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"Stunning photography and amazing story," 17 Dec 2011 by Annie Mole "london-underground"

One of the most beautiful books about the London Underground I have ever seen (& trust me, I've seen a lot). The photography is so stunning that it really becomes the book's hero. The story of how Jane Magarigal came to take this photographs was really fascinating to me as it shows how just an outsider's love of the Tube, photography, hard work & patience can eventually pay off. She started taking the black & white pictures in in the 1970's. They actually look "historical" already.

She said "It is when stations are empty of people that the history of the place comes alive. For without the bustle of people one can feel the energy of by gone days - the Blitz raging overhead, the architects and designers' choices, the souls of plague victimes unearthed in the building of the London Underground, the millions of people who have travelled through this miraculous labyrinth; all of this is there".

Thanks to the publishers for for seeing the possibility of this book and not letting these pictures and David's story remain unseen.

"It's an underground beauty", 14 Dec 2011
"The tube's such a prosaic, everyday thing, I've never really appreciated its aesthetics (not easy when you're squashed into someone's armpit anyway).  This book is the evidence that it's actually beautiful--the photographs are a revelation, and the story of how all this brilliant design came about is surprisingly gripping and wonderfully told.  It's transformed my daily commute - I actually understand and appreciate my surroundings now."

"The photographs are enigmatically stark, the text rich in anecdotes. Long brings a genuine pleasure to his subject…and encourages his readers to look at London with an unceasing curiosity."- The London Magazine

The Author & Photographer

I've reviewed many of David Long's London books and will confess I'm a bit of a fan. In this book, Long uses beautiful, architectural descriptions that are still accessible and easy to read.

Jane Magarigal has been a freelance photographer specialising in black and white photography for over 35 years. The final chapter of the book is written by Magarigal and is a fascinating read as she spent many days underground with no trips to the surface as rain could then be avoided and she could focus on the "Tube's structural beauty".

She rightly points out that even though the photos appear simple, as an artist, she not was documenting architecture but considering form, design, balance and so much more. She wanted shots with few people but she's also aware that takes away the energy of the time. But the photos are most definitely art and there is some beautiful symmetry. The high-shine on the sides of the escalators is one of the clues that these are not modern photos as so many stations haven't changed. Of course, the poster adverts have. It's a shame there aren't any captions for the photos but it may simply be because they weren't viewed in full for twenty years as Magarigal returned to LA but thankfully stored these images until 2009.  London Travel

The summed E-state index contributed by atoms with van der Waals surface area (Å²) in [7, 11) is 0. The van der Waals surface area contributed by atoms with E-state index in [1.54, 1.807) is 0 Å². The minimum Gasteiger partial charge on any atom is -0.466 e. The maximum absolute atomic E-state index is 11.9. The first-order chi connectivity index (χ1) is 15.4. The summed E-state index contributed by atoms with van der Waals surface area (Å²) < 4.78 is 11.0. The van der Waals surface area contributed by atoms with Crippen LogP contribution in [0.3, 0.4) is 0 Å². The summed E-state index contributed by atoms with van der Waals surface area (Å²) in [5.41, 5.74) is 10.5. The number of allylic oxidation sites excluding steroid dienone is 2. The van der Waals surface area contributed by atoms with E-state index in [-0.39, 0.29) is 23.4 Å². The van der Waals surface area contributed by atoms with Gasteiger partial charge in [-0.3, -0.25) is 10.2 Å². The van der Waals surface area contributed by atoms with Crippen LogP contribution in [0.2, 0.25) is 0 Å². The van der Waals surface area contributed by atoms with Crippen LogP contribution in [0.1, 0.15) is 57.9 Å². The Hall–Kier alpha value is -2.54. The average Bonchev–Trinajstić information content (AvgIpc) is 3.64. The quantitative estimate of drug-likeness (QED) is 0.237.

Review: London Underground. Architecture, Design and History.
23 January, 2012 by Mike Paterson

With this new book, prolific London history author David Long returns to the London Underground (an earlier work, The Little Book of the London Underground (2009), is a compendium of interesting facts, stories and statistics about the network).

This is the first book on the topic which I have read that focuses purely on the aesthetics of the system. Except in passing, you will find very little in this book about engineering, trains, timetables and the like. It is – as the title suggests – all about architecture and design. We learn about the two main architects of the 1900s and 1930s generations of stations, Leslie Green and Charles Holden respectively. We find out how the Underground’s “target” logo came into being. We read all about Edward Johnston, the typographer who devised the ubiquitous typeface on all Underground signage. And, of course, the draftsman Harry Beck, who gave not only London but most city transit systems worldwide the method of creating an easily understandable, diagrammatic map.

We Londoners like to grumble about the Tube. Despite its faults, most of us secretly love it and are proud of it; in our hearts we know it is a wonderful system. For despite its complexity, it is easy to understand and use. The credit for this goes to a handful of architects and designers who did their work almost a century ago. And at their centre was one man, the hero of the book: Frank Pick.

Pick was not an artist, a designer or an architect. He was, in fact, an administrator who rose through the ranks. But he had an instinct for talent-spotting and knowingwhat needed to be done. In the early decades of the 20th Century the tube system, comprising various different railway companies with different cultures and modi operandi were integrated into one unified organisation. Operationally, this was a challenge. But equally important was how this was presented to the public, how it was sold, how confidence in the system was built.
More than any marketing man or advertising guru, Pick understood the value of branding. It was he who set the standard for buildings, signage, advertising and posters – ensuring compliance and attention to detail to the nth degree. The result could have been disastrous except in the hands of a man of taste and discernment with natural  empathy for the age, a man both of his time and ahead of it. The result is that London’s urban transport system – including our red buses, of course – is one of the most recognisable brands on the planet. This book tells the story.

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